Learning to be LGBT

Sexual Orientation Refugees and Linguistic Inequality


  • David A.B. Murray York University


This paper explores how adjudicators in the Canadian refugee determination system assess sexual orientation refugee claims. I outline how predetermined social knowledge in adjudicators' terms and questions about a refugee claimant’s sexual identity operate as a cultural formation through which particular Western normative arrangements of sexual practices and identities are privileged as social facts. These assumed 'social facts' reveal adjudicators’ application of understandings about ‘authentic’ sexual identities derived from guidelines and/or 'common-sense' assumptions reflecting a privileged set of cultural, gendered, raced and classed experiences. The imposition of this arrangement re-inscribes a homonationalist mode of gatekeeping that may have profound consequences for a refugee claimant whose answers do not satisfy the adjudicator's expectations.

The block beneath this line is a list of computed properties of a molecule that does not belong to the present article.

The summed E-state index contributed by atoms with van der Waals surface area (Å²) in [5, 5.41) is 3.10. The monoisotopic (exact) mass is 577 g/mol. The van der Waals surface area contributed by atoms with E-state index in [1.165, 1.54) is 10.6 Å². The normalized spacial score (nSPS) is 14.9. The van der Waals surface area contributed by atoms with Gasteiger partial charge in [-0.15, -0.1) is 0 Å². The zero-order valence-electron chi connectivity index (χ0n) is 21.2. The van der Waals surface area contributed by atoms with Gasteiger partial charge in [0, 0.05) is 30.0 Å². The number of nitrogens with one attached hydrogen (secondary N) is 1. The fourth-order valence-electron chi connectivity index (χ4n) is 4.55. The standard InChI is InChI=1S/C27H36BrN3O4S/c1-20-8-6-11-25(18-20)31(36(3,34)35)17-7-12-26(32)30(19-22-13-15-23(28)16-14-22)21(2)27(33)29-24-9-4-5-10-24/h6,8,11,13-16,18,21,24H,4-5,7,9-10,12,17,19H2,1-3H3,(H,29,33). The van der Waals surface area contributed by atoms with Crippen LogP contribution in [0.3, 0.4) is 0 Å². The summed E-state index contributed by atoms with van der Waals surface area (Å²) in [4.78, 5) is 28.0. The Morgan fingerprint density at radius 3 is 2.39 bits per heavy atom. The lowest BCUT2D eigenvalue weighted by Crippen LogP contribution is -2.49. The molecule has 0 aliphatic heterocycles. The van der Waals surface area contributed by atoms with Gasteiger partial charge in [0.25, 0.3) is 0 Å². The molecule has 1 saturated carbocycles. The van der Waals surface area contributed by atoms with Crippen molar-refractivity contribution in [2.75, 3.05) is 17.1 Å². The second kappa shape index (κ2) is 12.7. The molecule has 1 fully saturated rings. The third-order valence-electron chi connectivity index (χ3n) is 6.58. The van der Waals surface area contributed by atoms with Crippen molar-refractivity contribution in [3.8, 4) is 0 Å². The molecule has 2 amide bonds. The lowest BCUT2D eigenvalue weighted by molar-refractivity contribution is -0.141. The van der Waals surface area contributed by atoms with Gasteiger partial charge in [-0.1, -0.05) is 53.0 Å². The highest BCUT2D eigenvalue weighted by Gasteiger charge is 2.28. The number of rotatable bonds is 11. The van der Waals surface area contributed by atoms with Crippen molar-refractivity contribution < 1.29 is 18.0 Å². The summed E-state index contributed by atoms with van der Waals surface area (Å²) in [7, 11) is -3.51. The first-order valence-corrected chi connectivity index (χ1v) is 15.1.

Author Biography

David A.B. Murray, York University

Murray is Professor of Anthropology and Sexuality Studies at York University, Canada. His most recent book is "Real Queer?: Sexual Orientation and Gender Refugees in the Canadian Refugee Apparatus" (2016, Rowman and Littlefield).






‘Social Facts’ and Other Assumptions